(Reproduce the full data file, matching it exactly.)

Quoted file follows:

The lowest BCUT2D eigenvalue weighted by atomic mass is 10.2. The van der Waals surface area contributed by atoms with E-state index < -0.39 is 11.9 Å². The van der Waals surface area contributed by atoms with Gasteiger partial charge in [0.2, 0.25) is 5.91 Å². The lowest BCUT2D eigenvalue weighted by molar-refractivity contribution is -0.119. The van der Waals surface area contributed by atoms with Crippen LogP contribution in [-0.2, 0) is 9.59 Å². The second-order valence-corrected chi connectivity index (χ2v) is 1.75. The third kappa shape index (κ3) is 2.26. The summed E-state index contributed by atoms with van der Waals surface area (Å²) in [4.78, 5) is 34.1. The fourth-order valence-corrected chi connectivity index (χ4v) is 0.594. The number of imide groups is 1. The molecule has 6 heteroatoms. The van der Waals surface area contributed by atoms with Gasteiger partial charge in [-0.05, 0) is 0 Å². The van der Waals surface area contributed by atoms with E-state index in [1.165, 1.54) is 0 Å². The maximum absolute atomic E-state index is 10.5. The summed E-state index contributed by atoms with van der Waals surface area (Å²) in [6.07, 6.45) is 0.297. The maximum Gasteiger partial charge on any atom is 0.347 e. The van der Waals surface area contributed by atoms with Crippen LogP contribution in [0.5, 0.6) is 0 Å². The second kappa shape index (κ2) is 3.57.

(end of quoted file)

The lowest BCUT2D eigenvalue weighted by atomic mass is 10.2. The van der Waals surface area contributed by atoms with E-state index < -0.39 is 11.9 Å². The van der Waals surface area contributed by atoms with Gasteiger partial charge in [0.2, 0.25) is 5.91 Å². The lowest BCUT2D eigenvalue weighted by molar-refractivity contribution is -0.119. The van der Waals surface area contributed by atoms with Crippen LogP contribution in [-0.2, 0) is 9.59 Å². The second-order valence-corrected chi connectivity index (χ2v) is 1.75. The third kappa shape index (κ3) is 2.26. The summed E-state index contributed by atoms with van der Waals surface area (Å²) in [4.78, 5) is 34.1. The fourth-order valence-corrected chi connectivity index (χ4v) is 0.594. The number of imide groups is 1. The molecule has 6 heteroatoms. The van der Waals surface area contributed by atoms with Gasteiger partial charge in [-0.05, 0) is 0 Å². The van der Waals surface area contributed by atoms with E-state index in [1.165, 1.54) is 0 Å². The maximum absolute atomic E-state index is 10.5. The summed E-state index contributed by atoms with van der Waals surface area (Å²) in [6.07, 6.45) is 0.297. The maximum Gasteiger partial charge on any atom is 0.347 e. The van der Waals surface area contributed by atoms with Crippen LogP contribution in [0.5, 0.6) is 0 Å². The second kappa shape index (κ2) is 3.57.